United States of America, Plaintiff-appellee, v. Billie Gene Bennett, Paul Edward Webb, Defendants-appellants, 356 F.2d 500 (7th Cir. 1966)Annotate this Case
John J. Cleary, Chicago, Ill., for appellant.
Carl W. Feickert, U. S. Atty., Joel A. Kunin, Walter D. Williams, Asst. U. S. Attys., E. St. Louis, Ill., for appellee.
Before DUFFY and SWYGERT, Circuit Judges, and GRUBB, Senior District Judge.
DUFFY, Circuit Judge.
The defendants, Bennett and Webb, were charged with two federal criminal offenses. Count 1 of the indictment charged them with having transported a stolen motor vehicle from Missouri to Illinois, knowing the motor vehicle had been stolen, in violation of 18 U.S.C. § 2312. Count 2 charged them with having received and concealed the same motor vehicle in violation of 18 U.S.C. § 2313. The jury found each defendant guilty on both counts. The Court sentenced each defendant to serve four years on each count, the sentences to run concurrently.
On this appeal, defendants urge error on various grounds including: 1) improper argument by the federal prosecutor; 2) receipt of inadmissible evidence over objection; 3) insufficiency of the evidence; 4) an unlawful sentence, and 5) cumulative error.
The owner of the stolen automobile testified that on January 14, 1964, at about 10 p. m., the automobile was taken from in front of his house in St. Louis, Missouri, without his consent. He observed the automobile being driven away and saw three men getting into the car a short distance down the street.
A police officer of East St. Louis, Illinois, observed the same automobile in the early morning of January 15, 1964, standing before a filling station in East St. Louis, Illinois. Four men were sitting in the car, Paul Webb, one of the defendants herein, was behind the wheel. The others were Billie Gene Bennett, Jack Dunn and Jimmie Bennett.
A special agent of the FBI investigated what appeared to be the interstate transportation of a stolen motor vehicle. He questioned defendant Paul Webb who denied he had been in the automobile and said he just happened to be nearby when the others were arrested.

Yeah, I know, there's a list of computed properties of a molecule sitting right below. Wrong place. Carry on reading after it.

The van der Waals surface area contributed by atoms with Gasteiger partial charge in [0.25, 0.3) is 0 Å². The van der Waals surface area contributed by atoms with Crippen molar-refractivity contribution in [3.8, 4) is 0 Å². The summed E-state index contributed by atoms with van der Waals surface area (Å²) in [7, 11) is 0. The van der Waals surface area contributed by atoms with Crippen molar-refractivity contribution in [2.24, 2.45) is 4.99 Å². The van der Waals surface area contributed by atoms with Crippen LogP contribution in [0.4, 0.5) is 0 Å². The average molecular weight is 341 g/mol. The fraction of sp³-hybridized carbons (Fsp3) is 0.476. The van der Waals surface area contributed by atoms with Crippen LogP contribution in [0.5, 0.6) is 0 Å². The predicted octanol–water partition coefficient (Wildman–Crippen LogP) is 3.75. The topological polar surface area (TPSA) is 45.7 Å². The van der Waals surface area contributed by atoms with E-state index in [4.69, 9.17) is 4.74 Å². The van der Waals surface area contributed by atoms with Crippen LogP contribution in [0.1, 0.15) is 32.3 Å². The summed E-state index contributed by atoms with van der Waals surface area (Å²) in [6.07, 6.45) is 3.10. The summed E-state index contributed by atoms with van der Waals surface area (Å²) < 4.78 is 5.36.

When questioned by the special agent, defendant Billie Gene Bennett also denied any knowledge of the stolen automobile, but stated that by coincidence, he had been in the same area as the car when arrested.
At the trial, the special FBI agent testified on cross examination that the other two people in the car had pleaded guilty to transporting a stolen motor vehicle in interstate commerce.
Counsel for defendant, Billie Gene Bennett, and counsel for defendant, Paul Edward Webb, both made motions for acquittal. The Court denied these motions. Neither defendant testified nor presented any evidence in his behalf.
Court-appointed counsel on this appeal, who was not counsel in the trial court, urges that the federal prosecutor's closing argument to the jury was improper and prejudicial. The statement was not objected to at the trial.
The objected-to portion of the federal prosecutor's argument should not have been made. He told the jury that the judge could not instruct the jury to bring in a verdict of guilty — that only a jury could do that, but that if the judge were permitted to give such an instruction, the prosecutor believed he would do so in this case.
Telling the jury what the trial judge may do in a civil case was not helpful to the jury in the instant case. Surmising what a judge could do if he had the power to do so, might lead to confusion and might result, under certain circumstances, in reversible error. However, under the circumstances of this case, with no objections made, we conclude the argument did not amount to reversible error.
Appellants' counsel relies on Adkins v. State, 38 Ala.App. 659, 93 So. 2d 519, in arguing that the previously mentioned statement of the prosecutor constituted reversible error. We think the criticized language in Adkins makes that case clearly distinguishable from the case at bar.
It is urged that the evidence was insufficient to support the jury's finding of guilty. However, the recent unexplained possession of the stolen motor vehicle by the defendants who were found in it, gives rise to the presumption that they had stolen it. Altogether, we feel there was sufficient evidence to support the jury's finding of guilty.
Appellants strongly urge that Counts 1 and 2 were multiplicious, and that a separate sentence on each count, although running concurrently, is improper and unlawful.
Appellants were unable to cite any authority to the effect that the violation of 18 U.S.C. § 2312 and 18 U.S.C. § 2313 constitutes but one offense. Heflin v. United States, 358 U.S. 415, 79 S. Ct. 451, 3 L. Ed. 2d 407 and United States v. Gardner, 7 Cir., 347 F.2d 405 were cited, but in each of these cases, the court was considering the federal bank robbery statute.
We find it is unnecessary to rule on the question of whether violation of the two statutes constitutes but one offense, for in the case at bar, although separate sentences were imposed, they were identical and were to be served concurrently. Any error in this respect must be considered harmless.
We have considered the other points raised by diligent counsel for appellants, but we do not find any reversible error in this record.
John J. Cleary of the Chicago Bar has represented the appellants in this case on appeal. The services rendered in the instant case, as well as those on several previous appeals, where he acted as court-appointed counsel, have been served without compensation or reimbursement for his out-of-pocket expenses. Mr. Cleary's services have been outstanding and in the highest tradition of the bar. We thank Mr. Cleary for the unselfish service which he has rendered.
The judgment of conviction is affirmed.